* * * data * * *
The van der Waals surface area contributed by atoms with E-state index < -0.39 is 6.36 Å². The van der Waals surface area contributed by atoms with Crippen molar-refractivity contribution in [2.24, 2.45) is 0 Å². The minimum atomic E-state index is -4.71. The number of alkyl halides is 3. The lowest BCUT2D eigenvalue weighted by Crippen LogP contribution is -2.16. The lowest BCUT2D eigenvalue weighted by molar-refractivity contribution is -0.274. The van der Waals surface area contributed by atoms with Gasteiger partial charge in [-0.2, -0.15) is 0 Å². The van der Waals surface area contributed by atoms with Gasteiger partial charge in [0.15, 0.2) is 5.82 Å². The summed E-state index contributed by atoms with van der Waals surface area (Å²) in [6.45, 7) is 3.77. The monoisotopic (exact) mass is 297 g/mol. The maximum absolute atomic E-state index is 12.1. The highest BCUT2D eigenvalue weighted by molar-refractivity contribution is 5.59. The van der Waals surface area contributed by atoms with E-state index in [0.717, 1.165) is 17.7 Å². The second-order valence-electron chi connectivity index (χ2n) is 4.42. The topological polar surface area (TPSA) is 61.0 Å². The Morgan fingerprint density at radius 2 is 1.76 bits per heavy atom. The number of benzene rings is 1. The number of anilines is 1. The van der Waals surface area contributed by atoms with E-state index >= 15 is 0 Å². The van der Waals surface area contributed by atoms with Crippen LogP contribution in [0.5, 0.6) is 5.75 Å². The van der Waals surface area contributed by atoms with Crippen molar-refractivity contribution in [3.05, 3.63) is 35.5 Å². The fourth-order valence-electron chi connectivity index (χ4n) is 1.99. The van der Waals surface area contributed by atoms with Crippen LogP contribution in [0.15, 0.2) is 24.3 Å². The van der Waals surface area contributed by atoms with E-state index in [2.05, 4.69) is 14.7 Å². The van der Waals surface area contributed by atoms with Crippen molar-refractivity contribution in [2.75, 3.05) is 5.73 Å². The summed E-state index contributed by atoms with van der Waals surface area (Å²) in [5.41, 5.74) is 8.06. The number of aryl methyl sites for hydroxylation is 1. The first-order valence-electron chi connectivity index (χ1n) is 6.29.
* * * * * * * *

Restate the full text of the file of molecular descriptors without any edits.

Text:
The van der Waals surface area contributed by atoms with E-state index < -0.39 is 6.36 Å². The van der Waals surface area contributed by atoms with Crippen molar-refractivity contribution in [2.24, 2.45) is 0 Å². The minimum atomic E-state index is -4.71. The number of alkyl halides is 3. The lowest BCUT2D eigenvalue weighted by Crippen LogP contribution is -2.16. The lowest BCUT2D eigenvalue weighted by molar-refractivity contribution is -0.274. The van der Waals surface area contributed by atoms with Gasteiger partial charge in [-0.2, -0.15) is 0 Å². The van der Waals surface area contributed by atoms with Gasteiger partial charge in [0.15, 0.2) is 5.82 Å². The summed E-state index contributed by atoms with van der Waals surface area (Å²) in [6.45, 7) is 3.77. The monoisotopic (exact) mass is 297 g/mol. The maximum absolute atomic E-state index is 12.1. The highest BCUT2D eigenvalue weighted by molar-refractivity contribution is 5.59. The van der Waals surface area contributed by atoms with E-state index in [0.717, 1.165) is 17.7 Å². The second-order valence-electron chi connectivity index (χ2n) is 4.42. The topological polar surface area (TPSA) is 61.0 Å². The Morgan fingerprint density at radius 2 is 1.76 bits per heavy atom. The number of benzene rings is 1. The number of anilines is 1. The van der Waals surface area contributed by atoms with E-state index >= 15 is 0 Å². The van der Waals surface area contributed by atoms with Crippen LogP contribution in [0.5, 0.6) is 5.75 Å². The van der Waals surface area contributed by atoms with Crippen molar-refractivity contribution in [3.05, 3.63) is 35.5 Å². The fourth-order valence-electron chi connectivity index (χ4n) is 1.99. The van der Waals surface area contributed by atoms with Crippen LogP contribution in [0.15, 0.2) is 24.3 Å². The van der Waals surface area contributed by atoms with E-state index in [2.05, 4.69) is 14.7 Å². The van der Waals surface area contributed by atoms with Crippen molar-refractivity contribution in [2.75, 3.05) is 5.73 Å². The summed E-state index contributed by atoms with van der Waals surface area (Å²) in [5.41, 5.74) is 8.06. The number of aryl methyl sites for hydroxylation is 1. The first-order valence-electron chi connectivity index (χ1n) is 6.29.